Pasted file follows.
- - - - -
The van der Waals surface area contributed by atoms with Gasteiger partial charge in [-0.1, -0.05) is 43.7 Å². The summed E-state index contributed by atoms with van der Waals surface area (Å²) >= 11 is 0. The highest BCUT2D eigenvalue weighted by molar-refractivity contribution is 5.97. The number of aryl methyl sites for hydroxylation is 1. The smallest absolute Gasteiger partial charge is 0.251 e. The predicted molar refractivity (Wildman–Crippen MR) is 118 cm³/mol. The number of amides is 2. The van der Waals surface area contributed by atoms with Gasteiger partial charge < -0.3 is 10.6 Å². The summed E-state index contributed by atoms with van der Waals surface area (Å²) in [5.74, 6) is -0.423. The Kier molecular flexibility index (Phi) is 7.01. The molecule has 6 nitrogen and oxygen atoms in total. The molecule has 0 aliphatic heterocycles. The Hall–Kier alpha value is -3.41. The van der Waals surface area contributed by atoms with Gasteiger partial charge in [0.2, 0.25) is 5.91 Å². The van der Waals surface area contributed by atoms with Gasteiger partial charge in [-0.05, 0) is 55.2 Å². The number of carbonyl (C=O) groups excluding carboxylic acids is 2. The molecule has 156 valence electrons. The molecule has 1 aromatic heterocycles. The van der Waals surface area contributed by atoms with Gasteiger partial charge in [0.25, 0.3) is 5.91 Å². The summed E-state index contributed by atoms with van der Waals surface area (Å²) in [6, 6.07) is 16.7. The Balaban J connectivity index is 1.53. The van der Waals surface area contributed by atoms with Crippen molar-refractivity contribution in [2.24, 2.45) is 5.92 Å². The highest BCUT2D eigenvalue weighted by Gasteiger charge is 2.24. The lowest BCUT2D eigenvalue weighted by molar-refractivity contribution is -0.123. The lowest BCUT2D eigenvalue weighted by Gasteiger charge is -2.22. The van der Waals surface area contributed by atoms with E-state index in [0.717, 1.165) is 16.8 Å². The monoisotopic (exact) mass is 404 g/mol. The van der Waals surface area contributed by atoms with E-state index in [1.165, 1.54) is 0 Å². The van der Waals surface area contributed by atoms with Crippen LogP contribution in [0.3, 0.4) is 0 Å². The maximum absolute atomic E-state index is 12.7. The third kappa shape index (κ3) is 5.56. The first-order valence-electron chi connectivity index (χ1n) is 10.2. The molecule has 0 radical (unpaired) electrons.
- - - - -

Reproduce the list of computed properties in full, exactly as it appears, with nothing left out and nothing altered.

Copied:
The van der Waals surface area contributed by atoms with Gasteiger partial charge in [-0.1, -0.05) is 43.7 Å². The summed E-state index contributed by atoms with van der Waals surface area (Å²) >= 11 is 0. The highest BCUT2D eigenvalue weighted by molar-refractivity contribution is 5.97. The number of aryl methyl sites for hydroxylation is 1. The smallest absolute Gasteiger partial charge is 0.251 e. The predicted molar refractivity (Wildman–Crippen MR) is 118 cm³/mol. The number of amides is 2. The van der Waals surface area contributed by atoms with Gasteiger partial charge < -0.3 is 10.6 Å². The summed E-state index contributed by atoms with van der Waals surface area (Å²) in [5.74, 6) is -0.423. The Kier molecular flexibility index (Phi) is 7.01. The molecule has 6 nitrogen and oxygen atoms in total. The molecule has 0 aliphatic heterocycles. The Hall–Kier alpha value is -3.41. The van der Waals surface area contributed by atoms with Gasteiger partial charge in [0.2, 0.25) is 5.91 Å². The van der Waals surface area contributed by atoms with Gasteiger partial charge in [-0.05, 0) is 55.2 Å². The number of carbonyl (C=O) groups excluding carboxylic acids is 2. The molecule has 156 valence electrons. The molecule has 1 aromatic heterocycles. The van der Waals surface area contributed by atoms with Gasteiger partial charge in [0.25, 0.3) is 5.91 Å². The summed E-state index contributed by atoms with van der Waals surface area (Å²) in [6, 6.07) is 16.7. The Balaban J connectivity index is 1.53. The van der Waals surface area contributed by atoms with Crippen molar-refractivity contribution in [2.24, 2.45) is 5.92 Å². The highest BCUT2D eigenvalue weighted by Gasteiger charge is 2.24. The lowest BCUT2D eigenvalue weighted by molar-refractivity contribution is -0.123. The lowest BCUT2D eigenvalue weighted by Gasteiger charge is -2.22. The van der Waals surface area contributed by atoms with E-state index in [0.717, 1.165) is 16.8 Å². The monoisotopic (exact) mass is 404 g/mol. The van der Waals surface area contributed by atoms with E-state index in [1.165, 1.54) is 0 Å². The van der Waals surface area contributed by atoms with Crippen LogP contribution in [0.3, 0.4) is 0 Å². The maximum absolute atomic E-state index is 12.7. The third kappa shape index (κ3) is 5.56. The first-order valence-electron chi connectivity index (χ1n) is 10.2. The molecule has 0 radical (unpaired) electrons.